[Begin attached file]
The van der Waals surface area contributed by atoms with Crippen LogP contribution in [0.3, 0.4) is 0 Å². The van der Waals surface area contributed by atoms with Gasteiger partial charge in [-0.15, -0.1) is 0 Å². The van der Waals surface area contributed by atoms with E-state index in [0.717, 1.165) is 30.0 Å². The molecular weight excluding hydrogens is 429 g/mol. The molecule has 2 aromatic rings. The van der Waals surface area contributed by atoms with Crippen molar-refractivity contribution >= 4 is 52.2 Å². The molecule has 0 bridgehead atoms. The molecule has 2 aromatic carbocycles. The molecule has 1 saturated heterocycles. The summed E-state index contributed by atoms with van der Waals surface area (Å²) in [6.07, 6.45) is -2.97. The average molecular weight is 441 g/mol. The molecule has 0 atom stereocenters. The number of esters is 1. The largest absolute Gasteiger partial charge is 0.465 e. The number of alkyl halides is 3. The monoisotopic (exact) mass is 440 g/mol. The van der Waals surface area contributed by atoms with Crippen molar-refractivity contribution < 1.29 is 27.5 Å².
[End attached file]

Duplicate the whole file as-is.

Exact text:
The van der Waals surface area contributed by atoms with Crippen LogP contribution in [0.3, 0.4) is 0 Å². The van der Waals surface area contributed by atoms with Gasteiger partial charge in [-0.15, -0.1) is 0 Å². The van der Waals surface area contributed by atoms with E-state index in [0.717, 1.165) is 30.0 Å². The molecular weight excluding hydrogens is 429 g/mol. The molecule has 2 aromatic rings. The van der Waals surface area contributed by atoms with Crippen molar-refractivity contribution >= 4 is 52.2 Å². The molecule has 0 bridgehead atoms. The molecule has 2 aromatic carbocycles. The molecule has 1 saturated heterocycles. The summed E-state index contributed by atoms with van der Waals surface area (Å²) in [6.07, 6.45) is -2.97. The average molecular weight is 441 g/mol. The molecule has 0 atom stereocenters. The number of esters is 1. The largest absolute Gasteiger partial charge is 0.465 e. The number of alkyl halides is 3. The monoisotopic (exact) mass is 440 g/mol. The van der Waals surface area contributed by atoms with Crippen molar-refractivity contribution < 1.29 is 27.5 Å².